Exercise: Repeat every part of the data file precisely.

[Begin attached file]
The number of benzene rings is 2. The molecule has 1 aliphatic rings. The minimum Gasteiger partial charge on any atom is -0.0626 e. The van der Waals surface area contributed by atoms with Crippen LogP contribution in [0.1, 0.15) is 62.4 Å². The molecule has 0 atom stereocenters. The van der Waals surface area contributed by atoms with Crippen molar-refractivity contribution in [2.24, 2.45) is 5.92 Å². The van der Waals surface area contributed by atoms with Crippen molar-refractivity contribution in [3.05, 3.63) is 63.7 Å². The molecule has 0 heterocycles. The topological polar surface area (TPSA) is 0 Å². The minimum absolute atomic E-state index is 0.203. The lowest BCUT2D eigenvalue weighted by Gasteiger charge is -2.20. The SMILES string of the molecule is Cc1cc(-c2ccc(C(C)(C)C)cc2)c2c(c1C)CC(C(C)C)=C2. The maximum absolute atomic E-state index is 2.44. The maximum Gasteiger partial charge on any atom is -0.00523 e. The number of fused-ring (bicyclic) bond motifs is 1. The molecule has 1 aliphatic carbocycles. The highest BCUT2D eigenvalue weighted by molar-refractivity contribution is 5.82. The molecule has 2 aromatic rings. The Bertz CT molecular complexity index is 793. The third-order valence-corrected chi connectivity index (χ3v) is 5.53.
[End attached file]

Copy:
The number of benzene rings is 2. The molecule has 1 aliphatic rings. The minimum Gasteiger partial charge on any atom is -0.0626 e. The van der Waals surface area contributed by atoms with Crippen LogP contribution in [0.1, 0.15) is 62.4 Å². The molecule has 0 atom stereocenters. The van der Waals surface area contributed by atoms with Crippen molar-refractivity contribution in [2.24, 2.45) is 5.92 Å². The van der Waals surface area contributed by atoms with Crippen molar-refractivity contribution in [3.05, 3.63) is 63.7 Å². The molecule has 0 heterocycles. The topological polar surface area (TPSA) is 0 Å². The minimum absolute atomic E-state index is 0.203. The lowest BCUT2D eigenvalue weighted by Gasteiger charge is -2.20. The SMILES string of the molecule is Cc1cc(-c2ccc(C(C)(C)C)cc2)c2c(c1C)CC(C(C)C)=C2. The maximum absolute atomic E-state index is 2.44. The maximum Gasteiger partial charge on any atom is -0.00523 e. The number of fused-ring (bicyclic) bond motifs is 1. The molecule has 1 aliphatic carbocycles. The highest BCUT2D eigenvalue weighted by molar-refractivity contribution is 5.82. The molecule has 2 aromatic rings. The Bertz CT molecular complexity index is 793. The third-order valence-corrected chi connectivity index (χ3v) is 5.53.